Often, the individuality – and unreliability – of a narrative comes down to just that; nuances in internalization and judgment of an event based on a person’s conception of reality as they perceive it. Any number of circumstances – youth and mental illness, as examples – can compromise a person’s ability to give a scrupulous account of events that aligns with external reality. In his essay “Types of Narration,” Booth writes that, “In fiction, as soon as we encounter an “I,” we are conscious of an experiencing mind whose views of the experience will come between us and the event” (Booth, 152). Through a sense of relatability, they point to the ways in which we justify our actions or recalibrate cognitive dissonance, to the way we fill or supplement gaps in our memories. But sometimes, narrative inconsistencies or falsehoods stem from something far more menacing than person...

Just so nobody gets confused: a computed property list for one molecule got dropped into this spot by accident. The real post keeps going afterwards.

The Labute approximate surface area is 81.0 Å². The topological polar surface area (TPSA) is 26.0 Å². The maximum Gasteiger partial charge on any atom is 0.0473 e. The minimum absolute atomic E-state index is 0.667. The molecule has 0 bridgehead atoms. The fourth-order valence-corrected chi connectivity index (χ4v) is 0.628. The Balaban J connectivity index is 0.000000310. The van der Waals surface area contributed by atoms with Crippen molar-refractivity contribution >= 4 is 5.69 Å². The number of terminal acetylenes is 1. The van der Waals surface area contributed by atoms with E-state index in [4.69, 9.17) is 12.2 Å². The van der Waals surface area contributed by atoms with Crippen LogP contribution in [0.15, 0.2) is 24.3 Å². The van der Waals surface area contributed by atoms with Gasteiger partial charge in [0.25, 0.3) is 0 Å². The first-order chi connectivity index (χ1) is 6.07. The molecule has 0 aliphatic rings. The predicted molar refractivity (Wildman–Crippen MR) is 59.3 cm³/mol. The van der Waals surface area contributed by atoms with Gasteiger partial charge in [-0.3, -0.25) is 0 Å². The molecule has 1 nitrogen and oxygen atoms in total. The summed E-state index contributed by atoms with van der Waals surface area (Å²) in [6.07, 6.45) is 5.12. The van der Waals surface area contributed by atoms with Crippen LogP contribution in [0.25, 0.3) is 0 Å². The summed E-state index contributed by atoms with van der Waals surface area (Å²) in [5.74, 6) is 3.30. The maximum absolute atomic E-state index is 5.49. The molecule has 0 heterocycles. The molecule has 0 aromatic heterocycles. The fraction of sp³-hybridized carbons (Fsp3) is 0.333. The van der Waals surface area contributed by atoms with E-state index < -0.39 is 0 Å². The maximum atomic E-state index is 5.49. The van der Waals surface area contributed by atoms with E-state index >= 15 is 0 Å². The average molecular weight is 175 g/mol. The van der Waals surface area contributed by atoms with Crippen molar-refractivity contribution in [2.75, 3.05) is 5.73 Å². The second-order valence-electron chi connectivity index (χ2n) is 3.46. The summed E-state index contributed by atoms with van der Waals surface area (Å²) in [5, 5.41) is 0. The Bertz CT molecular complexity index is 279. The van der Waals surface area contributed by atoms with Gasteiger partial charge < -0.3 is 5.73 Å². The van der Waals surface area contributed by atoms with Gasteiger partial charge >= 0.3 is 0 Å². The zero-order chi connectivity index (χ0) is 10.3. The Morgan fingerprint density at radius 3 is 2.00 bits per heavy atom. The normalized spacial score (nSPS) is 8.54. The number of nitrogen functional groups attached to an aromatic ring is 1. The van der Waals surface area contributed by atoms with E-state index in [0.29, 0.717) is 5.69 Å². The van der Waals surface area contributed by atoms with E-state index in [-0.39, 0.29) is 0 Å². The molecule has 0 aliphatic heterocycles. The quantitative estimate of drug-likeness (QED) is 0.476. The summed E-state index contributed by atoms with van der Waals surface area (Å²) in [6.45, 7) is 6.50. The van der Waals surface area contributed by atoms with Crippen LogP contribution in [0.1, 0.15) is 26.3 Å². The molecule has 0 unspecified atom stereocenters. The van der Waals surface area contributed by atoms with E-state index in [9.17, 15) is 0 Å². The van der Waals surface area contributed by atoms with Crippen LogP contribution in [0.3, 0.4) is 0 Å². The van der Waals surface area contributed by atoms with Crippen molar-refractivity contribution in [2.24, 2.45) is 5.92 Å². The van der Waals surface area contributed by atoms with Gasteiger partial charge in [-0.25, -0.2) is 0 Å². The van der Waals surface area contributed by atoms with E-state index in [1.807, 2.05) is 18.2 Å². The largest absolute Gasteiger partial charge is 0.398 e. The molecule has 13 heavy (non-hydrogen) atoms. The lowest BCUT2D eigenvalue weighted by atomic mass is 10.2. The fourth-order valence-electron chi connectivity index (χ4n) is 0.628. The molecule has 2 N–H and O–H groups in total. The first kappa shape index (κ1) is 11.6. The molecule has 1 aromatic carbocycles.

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...ll love scribbling that word— WRITER.” Whatever identity Amy perceives of herself outside of her alter-ego’s is by means of her writing. Throughout the book, she is constantly “set[ting] the scene” for the reader, revealing her need to chronicle her life in story form. Amy consistently references Gothic and Victorian tropes, further demonstrating her compulsion to define her life against other narrative models. “Of course she wants to stage-manage this. She wants the image of me and the wild running river, my hair ruffling in the breeze as I look out onto the horizon and ponder our life together.” Amy’s husband recognizes that she needs him to perform within an uninspired scene, as if he were just a secondary character in her book with a limited narrative function. She employs stockpile clichés to fulfill certain expectations of what her story is meant to look like.
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